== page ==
In A Gender Neutrality Effort, One School District Is Referring To Children As ‘Purple Penguins’

A school district in Lincoln, Nebraska is requesting that its teachers eliminate “gendered expressions” such as “boys” and “girls” when referring to children, and instead have come up with a pretty unusual way of keeping things gender inclusive. This comes in the wake of gender equality efforts, not to mention more kids not identifying with their own genders — as you’ve no doubt seen stories like this passed around on Facebook.

The twelve step guideline was developed by an organization called Gender Spectrum, which claims to “provide education, training and support to help create a gender sensitive and inclusive environment for children of all ages.” Some of the steps include:

“Don’t use phrases such as ‘boys and girls,’ ‘you guys,’ ‘ladies and gentlemen,’ and similarly gendered expressions to get kids’ attention,” instructs a training document given to middle-school teachers at the Lincoln Public Schools.

“Create classroom names and then ask all of the ‘purple penguins’ to meet on the rug,” it advises.

The document also warns against asking students to “line up as boys or girls,” and suggests asking them to line up by whether they prefer “skateboards or bikes/milk or juice/dogs or cats/summer or winter/talking or listening.”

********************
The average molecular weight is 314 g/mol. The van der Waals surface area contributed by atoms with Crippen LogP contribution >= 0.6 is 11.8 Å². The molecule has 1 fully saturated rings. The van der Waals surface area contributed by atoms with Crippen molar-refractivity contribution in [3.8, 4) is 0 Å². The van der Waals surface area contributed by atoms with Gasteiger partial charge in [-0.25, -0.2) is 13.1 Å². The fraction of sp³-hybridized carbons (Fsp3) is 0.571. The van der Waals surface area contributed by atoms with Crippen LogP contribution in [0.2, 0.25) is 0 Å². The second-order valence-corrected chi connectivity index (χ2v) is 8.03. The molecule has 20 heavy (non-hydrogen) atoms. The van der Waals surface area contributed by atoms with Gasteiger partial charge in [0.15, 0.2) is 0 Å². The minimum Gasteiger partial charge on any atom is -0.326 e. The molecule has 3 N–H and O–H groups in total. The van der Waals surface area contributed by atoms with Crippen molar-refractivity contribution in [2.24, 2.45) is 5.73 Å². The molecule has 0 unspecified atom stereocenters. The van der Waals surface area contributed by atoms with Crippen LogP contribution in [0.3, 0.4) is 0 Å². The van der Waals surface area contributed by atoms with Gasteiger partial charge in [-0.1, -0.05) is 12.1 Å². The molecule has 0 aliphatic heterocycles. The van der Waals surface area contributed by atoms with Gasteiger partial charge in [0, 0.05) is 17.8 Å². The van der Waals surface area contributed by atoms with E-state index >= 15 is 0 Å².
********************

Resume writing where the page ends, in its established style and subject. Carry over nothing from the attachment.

“Always ask yourself . . . ‘Will this configuration create a gendered space?’” the document says.

Don’t get me wrong, I’m about as pinko-liberal as they come, but . . . Purple penguins? Why not just, say, refer them to as “kids?” For example: “Hey kids, come here.” “Kids, let’s meet on the rug.” “Attention children, please line up over there.” Wouldn’t calling a bunch of kids purple penguins or pink pelicans or whatever else alliteration of a color and an animal name you can come up with just confuse the hell out of them?

Then again, I’m neither a parent nor a teacher so what do I know. But it seems like this might make things pretty awkward once the kids hit health class or the locker room in middle school.

(Via National Review Online)